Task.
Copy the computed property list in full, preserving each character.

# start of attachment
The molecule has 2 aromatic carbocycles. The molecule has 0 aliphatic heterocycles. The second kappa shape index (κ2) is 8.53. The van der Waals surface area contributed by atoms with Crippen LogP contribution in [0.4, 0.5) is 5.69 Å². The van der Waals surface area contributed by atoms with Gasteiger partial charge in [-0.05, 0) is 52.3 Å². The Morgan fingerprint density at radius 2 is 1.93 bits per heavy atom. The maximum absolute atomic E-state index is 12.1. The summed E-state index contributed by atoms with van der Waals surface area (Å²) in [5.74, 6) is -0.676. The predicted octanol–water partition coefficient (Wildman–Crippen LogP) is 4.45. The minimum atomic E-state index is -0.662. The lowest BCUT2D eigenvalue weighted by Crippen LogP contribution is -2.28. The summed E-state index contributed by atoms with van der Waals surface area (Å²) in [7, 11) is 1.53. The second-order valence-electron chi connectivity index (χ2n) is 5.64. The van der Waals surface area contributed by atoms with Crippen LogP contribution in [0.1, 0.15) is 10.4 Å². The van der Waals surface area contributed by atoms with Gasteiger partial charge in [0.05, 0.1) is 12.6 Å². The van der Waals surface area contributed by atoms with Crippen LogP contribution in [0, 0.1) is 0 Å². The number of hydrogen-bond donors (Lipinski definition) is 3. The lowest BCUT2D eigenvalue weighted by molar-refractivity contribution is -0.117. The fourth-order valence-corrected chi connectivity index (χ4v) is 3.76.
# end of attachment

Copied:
The molecule has 2 aromatic carbocycles. The molecule has 0 aliphatic heterocycles. The second kappa shape index (κ2) is 8.53. The van der Waals surface area contributed by atoms with Crippen LogP contribution in [0.4, 0.5) is 5.69 Å². The van der Waals surface area contributed by atoms with Gasteiger partial charge in [-0.05, 0) is 52.3 Å². The Morgan fingerprint density at radius 2 is 1.93 bits per heavy atom. The maximum absolute atomic E-state index is 12.1. The summed E-state index contributed by atoms with van der Waals surface area (Å²) in [5.74, 6) is -0.676. The predicted octanol–water partition coefficient (Wildman–Crippen LogP) is 4.45. The minimum atomic E-state index is -0.662. The lowest BCUT2D eigenvalue weighted by Crippen LogP contribution is -2.28. The summed E-state index contributed by atoms with van der Waals surface area (Å²) in [7, 11) is 1.53. The second-order valence-electron chi connectivity index (χ2n) is 5.64. The van der Waals surface area contributed by atoms with Crippen LogP contribution in [0.1, 0.15) is 10.4 Å². The van der Waals surface area contributed by atoms with Gasteiger partial charge in [0.05, 0.1) is 12.6 Å². The van der Waals surface area contributed by atoms with Crippen LogP contribution in [0, 0.1) is 0 Å². The number of hydrogen-bond donors (Lipinski definition) is 3. The lowest BCUT2D eigenvalue weighted by molar-refractivity contribution is -0.117. The fourth-order valence-corrected chi connectivity index (χ4v) is 3.76.